For more details, please read the VRF grant making policy.

3B. Who can apply?

We only accept applications from paid frontline workers providing support to people who are experiencing homelessness or vulnerable housing.

A frontline worker includes staff working in the Voluntary, Statutory and Public Sectors undertaking diverse roles including Resettlement or Outreach Workers, CAB advisers, Supported Housing Officers, Mental Health Teams, Drug and Alcohol Support, GP’s, Probation, Social Workers, Prison In-Reach Workers, Police, or Health professionals.

3C. Why can't people apply for a grant directly themselves?

By issuing the funds through frontline organisations and landlords, we can maintain a secure point of contact, receive receipts and ensure grants are spent as intended to help the people who need it most.

3D. Does the charity support people who are homeless and vulnerably housed outside of London?

Yes, we provide grants UK-wide.

3E. Why can’t we apply for a grant before notice of eviction is given?

We are not able to give grants simply to clear arrears - we can only give a grant where there is a threat of eviction and so need to know that a formal eviction process has been started. This could be evidenced by an email or a letter from the landlord.

4. Applying

4A. I’m homeless, can I apply for a grant?

We do not accept applications from members of the public. If you need a grant yourself, you will need to approach a support service (eg. a homelessness charity or the CAB) and ask them to apply for you. We are not caseworkers and unfortunately cannot provide casework support ourselves. 

4B. What documentation is needed to support the application?

All applications must include a signed client consent form. You must use the VRF data protection consent form which can be downloaded here.
Applications to clear a client’s rent arrears must include an official written notice of eviction/ termination of a license.

Applications to prevent eviction must include evidence that the grant will prevent the eviction from going ahead.

Applications for access to accommodation must include the address that the client is planning to move into.

4C. How do I make an application?

We only accept applications through our online system Flexi-Grant. Go to https://smitf.flexigrant.com and follow the link to ‘register as a user’. Registration involves 3 steps:

  1. Provide your email address
  2. Confirm your email address (you will receive an email prompting you to do this – it may go into your spam folder so check there)
  3. Log in at https://smitf.flexigrant.com/login.aspx with your confirmed email address, select ‘Application Portal’ at the top left of the screen. Select the ‘New User Registration Form’ and fill in this form. This is NOT the grant application form.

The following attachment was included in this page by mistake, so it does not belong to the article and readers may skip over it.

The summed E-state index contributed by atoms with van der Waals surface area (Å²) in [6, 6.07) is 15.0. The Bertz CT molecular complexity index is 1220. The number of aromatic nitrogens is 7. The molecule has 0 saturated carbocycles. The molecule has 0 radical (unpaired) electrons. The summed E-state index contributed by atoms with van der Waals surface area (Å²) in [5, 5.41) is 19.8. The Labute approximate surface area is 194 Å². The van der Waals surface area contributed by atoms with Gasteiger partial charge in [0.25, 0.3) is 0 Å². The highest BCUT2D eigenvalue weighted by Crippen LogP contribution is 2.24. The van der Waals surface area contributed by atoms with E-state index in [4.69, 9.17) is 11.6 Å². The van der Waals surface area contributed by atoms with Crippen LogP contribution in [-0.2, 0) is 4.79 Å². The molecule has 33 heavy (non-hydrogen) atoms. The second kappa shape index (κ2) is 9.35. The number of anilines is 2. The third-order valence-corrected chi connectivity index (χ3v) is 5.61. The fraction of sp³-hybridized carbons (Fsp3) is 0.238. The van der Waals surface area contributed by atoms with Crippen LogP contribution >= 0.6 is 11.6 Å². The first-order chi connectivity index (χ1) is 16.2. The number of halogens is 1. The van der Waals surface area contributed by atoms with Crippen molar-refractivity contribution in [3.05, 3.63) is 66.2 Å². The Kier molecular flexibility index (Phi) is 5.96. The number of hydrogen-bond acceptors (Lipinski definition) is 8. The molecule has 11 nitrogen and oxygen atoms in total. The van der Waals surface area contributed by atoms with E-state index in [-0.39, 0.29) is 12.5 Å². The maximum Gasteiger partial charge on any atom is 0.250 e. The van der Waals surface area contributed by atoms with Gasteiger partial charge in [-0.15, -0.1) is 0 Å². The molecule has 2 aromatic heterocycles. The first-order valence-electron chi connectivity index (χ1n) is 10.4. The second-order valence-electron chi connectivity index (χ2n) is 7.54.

4. Wait 5 working days for us to process your registration form. We will email you with our decision.


Once you have completed this registration process, you can again log in to https://smitf.flexigrant.com/login.aspx and fill in a grant application form.

4D. When will I hear back from you?

Please allow five working days for your application to receive a response. We ask that you do not contact us within this time. The VRF is heavily oversubscribed and to ensure we treat all applications fairly, we do not respond to requests for an application to be fast-tracked.

Once the application is submitted, we are only able to discuss the application with the frontline worker submitting it and the manager named on the application. If you are about to go on annual leave or you know that you will not be available within this time-frame, please do not make an application. If you have a colleague that will be taking over in your absence, then they will need to have their own separate account to be able to make a referral on behalf of your client.

COVID-19 Update

We are currently working within our contingency plan which enables the team to work from home and process applications and emails as usual. We are still hoping to process applications within 5 working days, but please be aware that sometimes there might be a delay. We apologise for any inconvenience this may cause and thank you for your patience during this time.

However, in order to minimise the risk of delays – we ask that you bear with us and only contact us with queries if absolutely necessary.When we experience high levels of general queries this does impact our turnaround time. Thank you for your patience and help at this time.  

We will update you if circumstances change.

4E. Why was my application unsuccessful?

The VRF is heavily oversubscribed and our team is small so unfortunately we don’t have the time and resources to give feedback about unsuccessful applications.

The most common reasons applications are unsuccessful are:

  • The client is ineligible eg. they are not homeless or at risk of homelessness